State and Regional Suicide Rates

A New Look at an Old Puzzle

Residential stability and population density are examined in this article to help explain why suicide rates in the American West are higher than other regions of the United States.

Data from 2009 show the highest rate of suicide in Montana being 3.5 times greater than the lowest rate of suicide in New Jersey. Since the 19th century, the pattern of regional suicide rates has been highest in the West.

Using data from the 2000 U.S. Census, two measures were standardized and summed to gather data on residential stability: (1) percentage change in number of households between 1990 and 2000, and (2) the percentage of the population over the age of five who lived in the same house a year earlier. A Census measure of population per square mile was used to measure population density. The dependent variable was state suicide rates.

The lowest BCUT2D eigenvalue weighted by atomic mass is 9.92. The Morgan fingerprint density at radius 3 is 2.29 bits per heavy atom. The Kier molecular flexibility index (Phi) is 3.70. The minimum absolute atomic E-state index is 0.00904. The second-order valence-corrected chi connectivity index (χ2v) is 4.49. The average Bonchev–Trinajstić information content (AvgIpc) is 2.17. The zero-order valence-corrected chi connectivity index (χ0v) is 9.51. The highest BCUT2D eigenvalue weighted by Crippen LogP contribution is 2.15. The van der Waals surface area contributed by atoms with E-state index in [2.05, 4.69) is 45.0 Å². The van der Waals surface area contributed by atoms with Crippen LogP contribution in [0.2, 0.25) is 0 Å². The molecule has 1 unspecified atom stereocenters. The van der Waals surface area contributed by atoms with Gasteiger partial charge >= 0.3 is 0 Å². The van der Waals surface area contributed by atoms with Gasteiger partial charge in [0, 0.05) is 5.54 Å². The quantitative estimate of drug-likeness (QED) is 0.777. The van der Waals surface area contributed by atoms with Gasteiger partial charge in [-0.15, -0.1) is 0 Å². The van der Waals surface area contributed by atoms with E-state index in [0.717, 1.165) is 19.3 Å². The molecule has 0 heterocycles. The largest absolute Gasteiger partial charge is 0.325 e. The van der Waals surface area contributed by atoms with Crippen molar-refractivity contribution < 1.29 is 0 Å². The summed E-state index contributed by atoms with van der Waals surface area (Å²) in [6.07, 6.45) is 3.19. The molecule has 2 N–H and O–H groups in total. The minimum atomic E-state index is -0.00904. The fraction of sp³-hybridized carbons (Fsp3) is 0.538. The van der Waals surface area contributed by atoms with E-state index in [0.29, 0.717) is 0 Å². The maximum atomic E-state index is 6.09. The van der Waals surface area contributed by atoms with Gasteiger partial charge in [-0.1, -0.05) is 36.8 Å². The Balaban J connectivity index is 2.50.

Key Finding:

  • The results indicate that the West has a higher rate of suicide in part due to its low level of residential stability.

Areas of high population turnover are said to also have weakened social ties and lower social integration, where marriage and religion are thus affected. The role that residential stability plays is an important piece to this centuries-old puzzle.

Learn more about how RWJF Health & Society Scholar Jason Houle worked to solve the riddle of the U.S. "suicide belt." Read the story

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Social Determinants of Health

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